Abuse center helps victims, outlet for volunteers

Roxanne Estrada

Meagan Flaharty, 22, public relations major, has been interning with the Center for Assault Treatment Services (CATS) since July 2009. Photo Credit: Hannah Pedraza / Photo Editor

The Center for Assault Treatment Services (CATS) works to combat sexual abuse by helping victims and educating about prevention in the San Fernando and Santa Clarita Valleys.

Community outreach is one of the most critical issues of sexual abuse because victims often think they’re all alone in the situation, said Anne Lague, a forensic nurse examiner for CATS.

“It lets people know there is a program and there is a place to go,” said Lague. “Our numbers keep on increasing and I don’t think we’re seeing an increase in sexual assault.  I think we’re just seeing an increase of people being aware, knowing what to do and where to go.  You didn’t talk about it.  It was a secret.  I like to say we’re more out in the open, out in the light.”

One out of every four girls are sexually abused by the age of 18, according to the National Children’s Alliance.  Started in 1997 as part of the Northridge Hospital Medical Center, CATS is a sexual abuse center for males and females of all ages.  It’s open seven days a week and 24 hours every day to patients.

CATS treated 1,028 victims in 2009 and trained 1,500 professionals in the region, according to the annual CATS report. Lague said she hopes to reach out to more people in 2010 through students like public relations major Meagan Flaharty.

Flaharty, 22, has been interning with CATS since July 2009 and raising awareness about the program using social media like Facebook and Twitter to promote and organize fundraising events.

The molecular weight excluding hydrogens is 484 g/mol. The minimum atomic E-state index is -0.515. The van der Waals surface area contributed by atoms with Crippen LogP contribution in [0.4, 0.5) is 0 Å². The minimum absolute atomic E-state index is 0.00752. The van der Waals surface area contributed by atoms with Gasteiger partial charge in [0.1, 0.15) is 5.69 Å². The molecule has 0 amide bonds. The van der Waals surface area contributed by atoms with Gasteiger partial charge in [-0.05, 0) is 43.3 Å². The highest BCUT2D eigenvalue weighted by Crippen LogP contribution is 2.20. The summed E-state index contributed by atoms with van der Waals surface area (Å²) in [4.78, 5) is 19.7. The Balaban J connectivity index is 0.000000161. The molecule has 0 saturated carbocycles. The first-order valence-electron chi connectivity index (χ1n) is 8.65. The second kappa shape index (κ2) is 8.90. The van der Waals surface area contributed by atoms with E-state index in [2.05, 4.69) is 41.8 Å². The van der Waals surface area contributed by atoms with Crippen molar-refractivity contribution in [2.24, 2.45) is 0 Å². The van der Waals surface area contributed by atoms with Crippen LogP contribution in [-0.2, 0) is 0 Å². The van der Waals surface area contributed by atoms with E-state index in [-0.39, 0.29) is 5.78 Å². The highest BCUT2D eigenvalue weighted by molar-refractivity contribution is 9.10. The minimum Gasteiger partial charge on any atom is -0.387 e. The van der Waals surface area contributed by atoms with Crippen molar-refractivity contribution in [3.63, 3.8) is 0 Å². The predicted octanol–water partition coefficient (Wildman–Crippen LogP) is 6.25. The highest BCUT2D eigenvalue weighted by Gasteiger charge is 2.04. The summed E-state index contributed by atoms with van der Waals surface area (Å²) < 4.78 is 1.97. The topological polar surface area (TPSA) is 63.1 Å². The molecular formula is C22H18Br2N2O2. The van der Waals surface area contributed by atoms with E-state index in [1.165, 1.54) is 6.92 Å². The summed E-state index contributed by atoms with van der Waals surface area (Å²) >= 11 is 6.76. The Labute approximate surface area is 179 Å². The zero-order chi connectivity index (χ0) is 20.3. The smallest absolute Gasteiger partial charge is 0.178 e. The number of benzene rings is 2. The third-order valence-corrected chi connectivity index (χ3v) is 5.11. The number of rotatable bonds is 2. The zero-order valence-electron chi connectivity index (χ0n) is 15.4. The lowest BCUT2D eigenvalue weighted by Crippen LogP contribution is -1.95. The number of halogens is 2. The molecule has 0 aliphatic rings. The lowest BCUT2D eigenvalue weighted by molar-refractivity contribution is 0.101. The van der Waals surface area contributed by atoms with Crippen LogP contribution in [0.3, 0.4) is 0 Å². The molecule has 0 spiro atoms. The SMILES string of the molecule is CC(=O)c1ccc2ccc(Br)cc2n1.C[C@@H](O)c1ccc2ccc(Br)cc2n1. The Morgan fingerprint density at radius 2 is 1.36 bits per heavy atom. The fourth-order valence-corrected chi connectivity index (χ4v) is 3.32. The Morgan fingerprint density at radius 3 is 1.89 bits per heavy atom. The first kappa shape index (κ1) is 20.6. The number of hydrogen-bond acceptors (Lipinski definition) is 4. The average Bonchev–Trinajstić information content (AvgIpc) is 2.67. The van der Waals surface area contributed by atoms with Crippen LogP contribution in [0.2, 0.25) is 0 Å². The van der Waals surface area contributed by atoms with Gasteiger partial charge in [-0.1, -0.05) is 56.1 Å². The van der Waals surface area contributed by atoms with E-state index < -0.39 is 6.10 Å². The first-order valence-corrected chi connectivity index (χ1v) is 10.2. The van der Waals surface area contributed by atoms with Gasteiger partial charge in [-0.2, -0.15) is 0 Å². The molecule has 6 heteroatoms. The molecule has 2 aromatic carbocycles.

Flaharty started Flavorsome Fundraising Events at the California Pizza Kitchen in Northridge, where she is also a server.  Every second Monday of the month, anyone can print a flyer off the CATS Facebook group or the CATS Web site and bring it to the restaurant where a 20 percent donation of the total bill goes to CATS.

“I think it has raised awareness with the community as a whole and creates a future path for this facility to stay open to the public,” Flaharty said.  “I’ve been affected by abuse and sexual assault personally and through friends.  It feels like you’re giving back and actually helping other victims.  It feels good to be part of a program that is willing to reach out and not put everything in the closet, and be there with opening arms for anybody who needs help and who is afraid to ask for help.”

Urging other CSUN students to get involved, Flaharty said volunteers are needed to participate in the upcoming walk/run Victory for Victims that will raise resources and awareness for CATS.

The eighth annual event will take place on Sunday, April 11 at Lake Balboa Park in Encino.  The event attracted 1,700 runners last year and Lague said she hopes to break 2,000 participants this year.  The run takes place in the morning with a full day of festivities afterwards.

Gail Hynick, the CATS special events manager, said this event has enough exposure to send a positive message to the San Fernando Valley.

“The program needs voices,” Hynick said.  “This event is our biggest voice of all, that’s our time to speak to the community.  It makes a very profound statement to the community that victims of sexual abuse and assault can find help.”

It costs $25 to sign up on the CATS Web site as a runner for either the 5K or 10K courses, Hynick said.  There is also a Kids Fun Run and Fun Zone to keep the little ones entertained, he added.

Students, like the CSUN Accounting Association who participated in the run last year, can form teams in order to raise more funds and be eligible for awards.

If students want to volunteer at the CATS facility, training through the Valley Trauma Center is first needed, Hynick said.  The Valley Trauma Center is affiliated with CSUN and works with centers like CATS to combat sexual abuse and assault.

Lague also advises potential volunteers to always participate through an established program.

“This can be a difficult place to even listen to the stories these little kids are telling you and listening to all the graphic details,” Lague said.  “If you’re going to be a volunteer you have to have a good support system like Valley Trauma can give you.”